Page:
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Health strategies to improve high school graduation rates

Health strategies can create more positive learning environments at high schools, help high schoolers avoid risky behaviors, and improve access to physical and psychological care.

Individuals with a high school diploma (or its equivalent) are more likely to complete post-secondary education or training, obtain high-quality employment, and create stable household environments for their children.

How does high school graduation affect economic mobility?

Graduating from high school decreases the likelihood of living in poverty. 1

Individuals who do not graduate from high school are significantly more likely to live in poverty, suffer from unemployment, experience poor health outcomes, and be incarcerated than individuals with a high school diploma.

Individuals with a high school diploma earn more than individuals without a high school diploma. 2 3

Individuals with a high school degree but no post-secondary education earn approximately $8,000 more per year than individuals without a high school diploma, adding up to $260,000 more in lifetime earnings. Individuals who receive a GED tend to earn less than individuals with a high school diploma but more than individuals without a high school diploma or GED.

A high school diploma is correlated with higher levels of well-being. 4

Individuals without a high school diploma are more likely to suffer from chronic disease, have unplanned pregnancies, and abuse alcohol or other substances compared to individuals who have graduated from high school.

High school graduates are less likely to be incarcerated than individuals without a high school diploma. 5 6

Individuals without a high school diploma make up more than 80 percent of the incarcerated population of the United States. The average cost of incarceration is over $33,000 per inmate per year.

Categories of successful interventions

  • Mentoring, counseling, and case management: Clinical and social supports that seek to address trauma, improve mental health, and increase general well-being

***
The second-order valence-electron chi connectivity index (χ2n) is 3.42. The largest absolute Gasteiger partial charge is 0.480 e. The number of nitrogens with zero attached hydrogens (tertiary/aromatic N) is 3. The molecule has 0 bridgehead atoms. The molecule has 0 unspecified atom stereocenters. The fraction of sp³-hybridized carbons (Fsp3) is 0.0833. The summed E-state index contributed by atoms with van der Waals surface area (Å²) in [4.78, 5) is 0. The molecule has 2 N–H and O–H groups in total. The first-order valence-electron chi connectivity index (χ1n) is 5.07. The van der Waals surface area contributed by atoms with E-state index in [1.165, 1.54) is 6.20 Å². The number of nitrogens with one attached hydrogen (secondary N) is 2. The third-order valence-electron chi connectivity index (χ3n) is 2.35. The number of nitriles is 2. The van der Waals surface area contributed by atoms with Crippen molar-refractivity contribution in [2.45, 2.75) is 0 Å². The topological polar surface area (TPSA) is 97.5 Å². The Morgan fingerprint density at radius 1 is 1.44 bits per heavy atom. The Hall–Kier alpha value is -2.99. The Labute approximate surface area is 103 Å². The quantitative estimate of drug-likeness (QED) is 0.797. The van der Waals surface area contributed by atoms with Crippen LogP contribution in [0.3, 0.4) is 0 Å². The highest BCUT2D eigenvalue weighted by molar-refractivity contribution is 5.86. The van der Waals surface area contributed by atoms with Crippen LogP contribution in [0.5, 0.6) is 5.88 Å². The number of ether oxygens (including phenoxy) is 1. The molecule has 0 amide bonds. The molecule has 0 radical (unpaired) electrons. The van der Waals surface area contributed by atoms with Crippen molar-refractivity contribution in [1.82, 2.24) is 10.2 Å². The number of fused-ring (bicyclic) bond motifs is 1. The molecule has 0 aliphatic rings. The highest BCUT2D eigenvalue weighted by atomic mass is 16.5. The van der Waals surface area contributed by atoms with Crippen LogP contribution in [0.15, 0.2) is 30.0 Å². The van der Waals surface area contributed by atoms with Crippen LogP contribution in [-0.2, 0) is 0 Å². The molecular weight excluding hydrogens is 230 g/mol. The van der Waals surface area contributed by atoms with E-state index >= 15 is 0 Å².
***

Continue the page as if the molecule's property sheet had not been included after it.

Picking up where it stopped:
• Nutrition programs: Programs that provide healthy breakfast and lunch options to students for free or reduced prices
  • Sexual health programs: School-based programs that seek to reduce unintended pregnancies and sexually transmitted diseases in adolescents and teenagers

Evidence-based interventions

Intervention Type Category Evidence Level ARP Eligibility
Behavioral interventions to prevent STIs Strategy
  • Sexual health programs
Proven (highest tier) Yes
Community schools Strategy
  • Community schools
Strong (second-highest tier) Yes
Comprehensive risk reduction sexual education Strategy
  • Sexual health programs
Proven (highest tier) Yes
Cross-age youth mentoring Strategy
  • Mentoring, counseling, and case management
Strong (second-highest tier) Yes
Dropout prevention programs Strategy
  • Career and technical education
  • Dropout prevention programs
  • Mentoring, counseling, and case management
Proven (highest tier) Yes
Dropout prevention programs for teen mothers Strategy
  • Dropout prevention programs
  • High-quality childcare
  • Mentoring, counseling, and case management
Proven (highest tier) Yes
Extracurricular activities Strategy
  • After-school, extracurricular, and summer programs
Proven (highest tier) Yes
Green space and parks Policy
  • Built environment improvements
Strong (second-highest tier) Yes
Juvenile diversion programs Strategy
  • Diversion programs